Ironically, an owner of a good-sized, reputable PE firm looked me in the eyes and actually said, “Man, there’s a lot of meat on the bone here!” Uh, hello? I told him that I’d prefer to keep the meat on my bones. We didn’t do a deal with his firm, but at least he was being honest with me.
As I pitched my company’s story to hundreds of PE firms’ partners and analysts, I found that none of them were able to understand my business. All of these people were highly intelligent, highly educated, and truthfully much smarter than I am. I’m just a lowly entrepreneur with an engineering degree from a non-ivy-league university. Even so, these very brilliant, well-pedigreed financial wizards could not calculate the true value of my business. Instead, they all ran the same generic math calculations and ratios that they probably learned while they were in college. Their goal was to ensure a terrific short-term ROI for their investors, which required them to value my company at fire-sale prices. I was unwilling to allow that to happen.
Was I being hard-headed? Yes, I was. Did I do a poor job telling my company’s story? Perhaps at first, but my presentation got better with time. Even so, every single PE firm ultimately insisted on valuing my business with the exact same short-term EBITDA math calculation, which didn’t apply to my highly-unique company.
To use an analogy, it was almost as if these PE financial hunters were highly skilled at hunting zebras because the results are highly predictable, yielding the most meat on the bone for a reasonable amount of effort. But, my company wasn’t your typical zebra. It was a growing elephant, as described in this press release.
I assumed that these PE hunters would be thrilled to find an elephant, as depicted in this Wall Street Journal article about Warren Buffet looking for his next elephant, but I was wrong. These PE hunters were so skilled at hunting zebras that their trusty math formulas created a blind spot that prevented each of them from spotting a much more valuable asset: An elephant.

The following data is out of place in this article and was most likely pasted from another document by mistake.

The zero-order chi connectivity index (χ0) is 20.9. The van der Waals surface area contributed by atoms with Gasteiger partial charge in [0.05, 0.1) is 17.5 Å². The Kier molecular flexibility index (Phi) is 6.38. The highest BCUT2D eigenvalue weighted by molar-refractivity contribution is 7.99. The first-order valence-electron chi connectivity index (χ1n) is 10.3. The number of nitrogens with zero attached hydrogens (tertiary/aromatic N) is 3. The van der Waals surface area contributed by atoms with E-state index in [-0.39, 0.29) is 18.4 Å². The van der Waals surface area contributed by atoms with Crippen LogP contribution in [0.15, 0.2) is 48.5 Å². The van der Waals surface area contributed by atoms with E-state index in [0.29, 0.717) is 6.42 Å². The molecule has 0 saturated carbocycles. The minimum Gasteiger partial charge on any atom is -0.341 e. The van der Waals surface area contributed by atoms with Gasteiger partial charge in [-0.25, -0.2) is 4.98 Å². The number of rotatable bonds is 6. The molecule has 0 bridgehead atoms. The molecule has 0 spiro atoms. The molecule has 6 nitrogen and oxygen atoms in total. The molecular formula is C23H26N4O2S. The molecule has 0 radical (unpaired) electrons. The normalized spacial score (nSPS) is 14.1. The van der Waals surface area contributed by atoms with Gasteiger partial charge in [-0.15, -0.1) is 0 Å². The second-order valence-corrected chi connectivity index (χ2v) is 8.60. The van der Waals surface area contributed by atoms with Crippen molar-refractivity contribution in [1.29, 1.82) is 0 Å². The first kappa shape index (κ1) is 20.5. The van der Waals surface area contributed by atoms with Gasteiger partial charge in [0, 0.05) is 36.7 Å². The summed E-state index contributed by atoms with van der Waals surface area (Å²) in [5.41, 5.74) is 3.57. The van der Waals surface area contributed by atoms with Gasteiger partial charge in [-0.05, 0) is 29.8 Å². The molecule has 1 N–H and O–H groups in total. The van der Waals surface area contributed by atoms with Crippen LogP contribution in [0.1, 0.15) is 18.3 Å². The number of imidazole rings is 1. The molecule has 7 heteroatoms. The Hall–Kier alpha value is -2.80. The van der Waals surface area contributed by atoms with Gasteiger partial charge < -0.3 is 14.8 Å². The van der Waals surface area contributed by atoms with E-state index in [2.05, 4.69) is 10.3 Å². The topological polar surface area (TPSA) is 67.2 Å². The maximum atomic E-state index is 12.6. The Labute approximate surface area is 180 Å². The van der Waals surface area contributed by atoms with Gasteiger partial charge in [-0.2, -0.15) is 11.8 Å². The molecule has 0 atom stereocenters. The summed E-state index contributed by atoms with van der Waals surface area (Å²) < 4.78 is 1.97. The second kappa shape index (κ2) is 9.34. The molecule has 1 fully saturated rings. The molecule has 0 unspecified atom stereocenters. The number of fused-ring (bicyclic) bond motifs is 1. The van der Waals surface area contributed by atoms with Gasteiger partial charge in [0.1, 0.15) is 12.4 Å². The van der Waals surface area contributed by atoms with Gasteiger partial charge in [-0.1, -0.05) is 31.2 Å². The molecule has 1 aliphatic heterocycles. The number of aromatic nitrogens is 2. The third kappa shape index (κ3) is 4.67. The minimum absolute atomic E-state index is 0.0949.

The moral of the story when dealing with PE firms is this: Hone your story carefully and know your numbers, but don’t give up your equity unless their terms properly align with the true worth of your business.
If you’re thinking about selling stock in your company, find an attorney that has experience with SEC regulations and private offerings. Sometimes entrepreneurs will cut corners, but the penalties for incorrectly conducting a stock sale are enormous. So do NOT attempt this without a very strong and experienced attorney by your side.
We raised $15 million in a Regulation D stock offering to close friends and family. We hired expensive lawyers to make sure that all aspects of our stock offering properly followed SEC guidelines. Selling a minority share of our company’s stock to friends and family has been a blessing to all of us. They’re the ones who believe in our company and are rooting for our success!
If selling some of your company’s stock to friends and family doesn’t get you the full amount of capital you desire, the next step may be to look for a strategic investor or partner. A strategic partner will not only bring cash to the table, but they’ll also be looking out for your long-term future. Besides supplying cash, they’ll probably either bring products or services that complement your offerings, or they’ll bring a large customer base that can buy your products.
As an example, Patriot Software is in the accounting and payroll software business. In our case, we already have the technical core products that help American businesses. But now, we’d like to find the “right strategic partner” who will open doors to millions of potential new customers for us. That “strategic partner” might end up being a PE firm, a financial institution, or even a competitor for that matter. We just don’t know how this will play out, because we have just begun our search. So, maybe we’ll have another article for you to read someday!
Don’t Sell Your Soul
There are many more ways to raise capital than what I’ve listed here, but hopefully this article has helped you learn from our experiences. Regardless of the capital-raising path that you choose for your business, just remember that there are a lot of people out there looking to pick the meat off of your bones. Don’t let them. Stand firm and don’t sell yourself short!